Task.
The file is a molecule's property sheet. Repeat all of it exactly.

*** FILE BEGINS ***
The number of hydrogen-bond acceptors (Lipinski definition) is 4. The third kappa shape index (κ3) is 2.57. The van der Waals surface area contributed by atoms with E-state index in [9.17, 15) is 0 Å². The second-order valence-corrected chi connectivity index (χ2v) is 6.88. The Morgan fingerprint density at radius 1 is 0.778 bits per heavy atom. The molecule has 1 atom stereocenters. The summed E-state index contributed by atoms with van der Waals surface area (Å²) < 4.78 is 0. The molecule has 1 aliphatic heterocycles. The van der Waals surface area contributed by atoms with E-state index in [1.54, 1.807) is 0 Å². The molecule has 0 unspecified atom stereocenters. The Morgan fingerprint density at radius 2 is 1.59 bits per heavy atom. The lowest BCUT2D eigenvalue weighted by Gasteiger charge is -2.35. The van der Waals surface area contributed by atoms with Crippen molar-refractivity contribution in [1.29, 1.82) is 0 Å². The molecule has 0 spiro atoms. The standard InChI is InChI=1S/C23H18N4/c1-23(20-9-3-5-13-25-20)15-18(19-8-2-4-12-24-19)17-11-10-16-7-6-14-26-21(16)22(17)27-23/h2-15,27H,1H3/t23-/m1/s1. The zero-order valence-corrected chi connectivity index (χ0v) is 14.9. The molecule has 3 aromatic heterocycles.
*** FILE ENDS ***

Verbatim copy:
The number of hydrogen-bond acceptors (Lipinski definition) is 4. The third kappa shape index (κ3) is 2.57. The van der Waals surface area contributed by atoms with E-state index in [9.17, 15) is 0 Å². The second-order valence-corrected chi connectivity index (χ2v) is 6.88. The Morgan fingerprint density at radius 1 is 0.778 bits per heavy atom. The molecule has 1 atom stereocenters. The summed E-state index contributed by atoms with van der Waals surface area (Å²) < 4.78 is 0. The molecule has 1 aliphatic heterocycles. The van der Waals surface area contributed by atoms with E-state index in [1.54, 1.807) is 0 Å². The molecule has 0 unspecified atom stereocenters. The Morgan fingerprint density at radius 2 is 1.59 bits per heavy atom. The lowest BCUT2D eigenvalue weighted by Gasteiger charge is -2.35. The van der Waals surface area contributed by atoms with Crippen molar-refractivity contribution in [1.29, 1.82) is 0 Å². The molecule has 0 spiro atoms. The standard InChI is InChI=1S/C23H18N4/c1-23(20-9-3-5-13-25-20)15-18(19-8-2-4-12-24-19)17-11-10-16-7-6-14-26-21(16)22(17)27-23/h2-15,27H,1H3/t23-/m1/s1. The zero-order valence-corrected chi connectivity index (χ0v) is 14.9. The molecule has 3 aromatic heterocycles.